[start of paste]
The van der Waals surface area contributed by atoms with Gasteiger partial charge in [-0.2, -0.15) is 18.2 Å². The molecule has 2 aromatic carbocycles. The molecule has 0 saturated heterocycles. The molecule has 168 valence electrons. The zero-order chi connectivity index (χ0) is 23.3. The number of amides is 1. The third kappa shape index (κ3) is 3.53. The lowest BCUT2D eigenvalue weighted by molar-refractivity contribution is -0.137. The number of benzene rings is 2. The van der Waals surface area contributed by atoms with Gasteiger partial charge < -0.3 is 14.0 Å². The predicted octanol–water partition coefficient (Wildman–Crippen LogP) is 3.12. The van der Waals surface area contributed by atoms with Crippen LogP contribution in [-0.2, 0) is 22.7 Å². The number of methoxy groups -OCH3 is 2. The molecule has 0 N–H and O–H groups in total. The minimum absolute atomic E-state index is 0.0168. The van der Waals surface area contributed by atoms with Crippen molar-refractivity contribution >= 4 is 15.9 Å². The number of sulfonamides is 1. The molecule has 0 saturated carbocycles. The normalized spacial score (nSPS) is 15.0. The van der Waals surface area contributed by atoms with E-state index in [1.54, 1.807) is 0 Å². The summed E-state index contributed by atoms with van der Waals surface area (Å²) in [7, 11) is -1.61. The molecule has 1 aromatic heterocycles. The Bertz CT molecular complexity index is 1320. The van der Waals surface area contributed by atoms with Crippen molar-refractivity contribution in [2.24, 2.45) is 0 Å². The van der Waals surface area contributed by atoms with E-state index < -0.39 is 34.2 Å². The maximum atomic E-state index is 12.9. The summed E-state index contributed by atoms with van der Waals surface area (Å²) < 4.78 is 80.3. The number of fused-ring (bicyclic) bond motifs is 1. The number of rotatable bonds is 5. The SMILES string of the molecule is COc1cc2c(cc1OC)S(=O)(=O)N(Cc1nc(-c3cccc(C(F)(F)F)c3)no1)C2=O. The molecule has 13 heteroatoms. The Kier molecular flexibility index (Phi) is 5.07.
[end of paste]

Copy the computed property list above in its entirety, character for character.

The van der Waals surface area contributed by atoms with Gasteiger partial charge in [-0.2, -0.15) is 18.2 Å². The molecule has 2 aromatic carbocycles. The molecule has 0 saturated heterocycles. The molecule has 168 valence electrons. The zero-order chi connectivity index (χ0) is 23.3. The number of amides is 1. The third kappa shape index (κ3) is 3.53. The lowest BCUT2D eigenvalue weighted by molar-refractivity contribution is -0.137. The number of benzene rings is 2. The van der Waals surface area contributed by atoms with Gasteiger partial charge < -0.3 is 14.0 Å². The predicted octanol–water partition coefficient (Wildman–Crippen LogP) is 3.12. The van der Waals surface area contributed by atoms with Crippen LogP contribution in [-0.2, 0) is 22.7 Å². The number of methoxy groups -OCH3 is 2. The molecule has 0 N–H and O–H groups in total. The minimum absolute atomic E-state index is 0.0168. The van der Waals surface area contributed by atoms with Crippen molar-refractivity contribution >= 4 is 15.9 Å². The number of sulfonamides is 1. The molecule has 0 saturated carbocycles. The normalized spacial score (nSPS) is 15.0. The van der Waals surface area contributed by atoms with E-state index in [1.54, 1.807) is 0 Å². The summed E-state index contributed by atoms with van der Waals surface area (Å²) in [7, 11) is -1.61. The molecule has 1 aromatic heterocycles. The Bertz CT molecular complexity index is 1320. The van der Waals surface area contributed by atoms with Crippen molar-refractivity contribution in [2.24, 2.45) is 0 Å². The van der Waals surface area contributed by atoms with E-state index < -0.39 is 34.2 Å². The maximum atomic E-state index is 12.9. The summed E-state index contributed by atoms with van der Waals surface area (Å²) < 4.78 is 80.3. The number of fused-ring (bicyclic) bond motifs is 1. The number of rotatable bonds is 5. The SMILES string of the molecule is COc1cc2c(cc1OC)S(=O)(=O)N(Cc1nc(-c3cccc(C(F)(F)F)c3)no1)C2=O. The molecule has 13 heteroatoms. The Kier molecular flexibility index (Phi) is 5.07.